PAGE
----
Linked by Thom Holwerda on Thu 14th Jan 2010 11:37 UTC
Hardware, Embedded Systems It's funny how while software changes so fast, and many hardware components evolve at ridiculously fast paces (processors, memory, hard drives), the keyboard has remained largely unchanged over the years - until recently, that is. Even Lenovo has now buckled under the pressure, switching to a chiclet-style keyboard for ThinkPads - while also removing the SysReq key.
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RE: Be careful, Lenovo.
by phoenix on Thu 14th Jan 2010 17:07 UTC in reply to "Be careful, Lenovo."
phoenix
Member since:
2005-07-11

As for keys to remove, Windows-keys should go straight away together with all unnecessary "multimedia keys" and related crap (volume up, down, and mute are all that is needed).


No way, no how!! While the icon on the "right-click" key is bizarre and the key is rarely used, the "Win" key itself is extremely useful. Especially if you mentally map "Win" to "Window Manager", which makes it a very useful key to use for mapping window manager-level shortcuts.

How anyone can think ALT+F2 is better than Win+R to bring up the KRunner is beyond me. ;)

I have all the KDE/KWin shortcuts mapped to Win+letter, and it just makes things so much simpler. The mouse rarely needs to be used.

Multimedia keys like play, skip, next are pretty much useless, since there are already keyboard shortcuts for those in all media players.

And application-specific keys like Launch Browser, Launch E-mail, can go. We already have icons for those, and keyboard commands to bring them up.

Reply Parent Score: 3

RE[2]: Be careful, Lenovo.
by strcpy on Thu 14th Jan 2010 17:47 in reply to "RE: Be careful, Lenovo."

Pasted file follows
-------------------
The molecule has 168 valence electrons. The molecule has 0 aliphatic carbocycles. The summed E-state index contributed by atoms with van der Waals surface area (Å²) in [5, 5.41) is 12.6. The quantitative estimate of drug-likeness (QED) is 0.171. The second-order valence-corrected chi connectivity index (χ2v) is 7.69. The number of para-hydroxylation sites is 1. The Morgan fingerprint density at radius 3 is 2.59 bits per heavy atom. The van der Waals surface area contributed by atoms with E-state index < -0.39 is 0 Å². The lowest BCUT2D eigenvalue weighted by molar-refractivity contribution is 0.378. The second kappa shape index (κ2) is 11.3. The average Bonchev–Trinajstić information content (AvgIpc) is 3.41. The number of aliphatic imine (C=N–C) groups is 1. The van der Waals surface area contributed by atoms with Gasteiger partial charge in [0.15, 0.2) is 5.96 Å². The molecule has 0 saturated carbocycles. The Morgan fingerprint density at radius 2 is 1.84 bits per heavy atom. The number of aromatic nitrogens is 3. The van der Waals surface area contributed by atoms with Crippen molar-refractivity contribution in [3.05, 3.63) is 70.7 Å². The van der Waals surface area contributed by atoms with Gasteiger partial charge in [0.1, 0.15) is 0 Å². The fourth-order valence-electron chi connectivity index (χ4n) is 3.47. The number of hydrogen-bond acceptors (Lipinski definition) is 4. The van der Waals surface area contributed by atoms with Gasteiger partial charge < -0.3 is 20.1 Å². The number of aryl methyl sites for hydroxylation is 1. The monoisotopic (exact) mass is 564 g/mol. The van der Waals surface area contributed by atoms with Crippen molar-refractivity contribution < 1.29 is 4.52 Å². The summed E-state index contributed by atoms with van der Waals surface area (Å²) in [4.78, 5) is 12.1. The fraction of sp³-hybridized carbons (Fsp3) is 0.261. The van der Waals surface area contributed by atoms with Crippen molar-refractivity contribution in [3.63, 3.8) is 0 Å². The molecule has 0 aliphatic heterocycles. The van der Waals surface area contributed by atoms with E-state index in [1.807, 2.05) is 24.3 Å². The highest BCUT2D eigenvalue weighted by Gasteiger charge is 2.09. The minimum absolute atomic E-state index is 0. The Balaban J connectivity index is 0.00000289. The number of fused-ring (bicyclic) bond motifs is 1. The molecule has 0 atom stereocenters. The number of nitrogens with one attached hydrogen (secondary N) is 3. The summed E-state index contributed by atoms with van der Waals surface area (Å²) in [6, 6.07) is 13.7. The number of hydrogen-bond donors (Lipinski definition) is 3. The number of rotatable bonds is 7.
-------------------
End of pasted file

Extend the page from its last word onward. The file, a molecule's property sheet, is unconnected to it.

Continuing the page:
strcpy Member since:
2009-05-20


How anyone can think ALT+F2 is better than Win+R to bring up the KRunner is beyond me. ;)

I have all the KDE/KWin shortcuts mapped to Win+letter, and it just makes things so much simpler. The mouse rarely needs to be used.


Well, I'm a Emacs guy, so go figure ;) .

Reply Parent Score: 2

RE[2]: Be careful, Lenovo.
by sorpigal on Fri 15th Jan 2010 22:18 in reply to "RE: Be careful, Lenovo."
sorpigal Member since:
2005-11-02

I tend do agree. I am exclusively a non-Windows user but I find that the "GUI" key, despite its Microsoft-friendly logo, has its place.

The standard keyboard keyset comes from pre-GUI days. In the GUI world it makes good sense to have a GUI meta key and it's much easier not to take over alt or ctrl, since many apps assume those are going to get passed on through.

The context menu key some keyboards sport is another matter. I remain unconvinced of its virtues. If one were to build a GUI in which it actually did something useful--you know, one that didn't involve the current position of the mouse, or the focused element--then I might change my tune.

In general more keys are not bad if they're useful for something, but too many and they become a burden. Sun has made some good and bad choices in this area.

Reply Parent Score: 2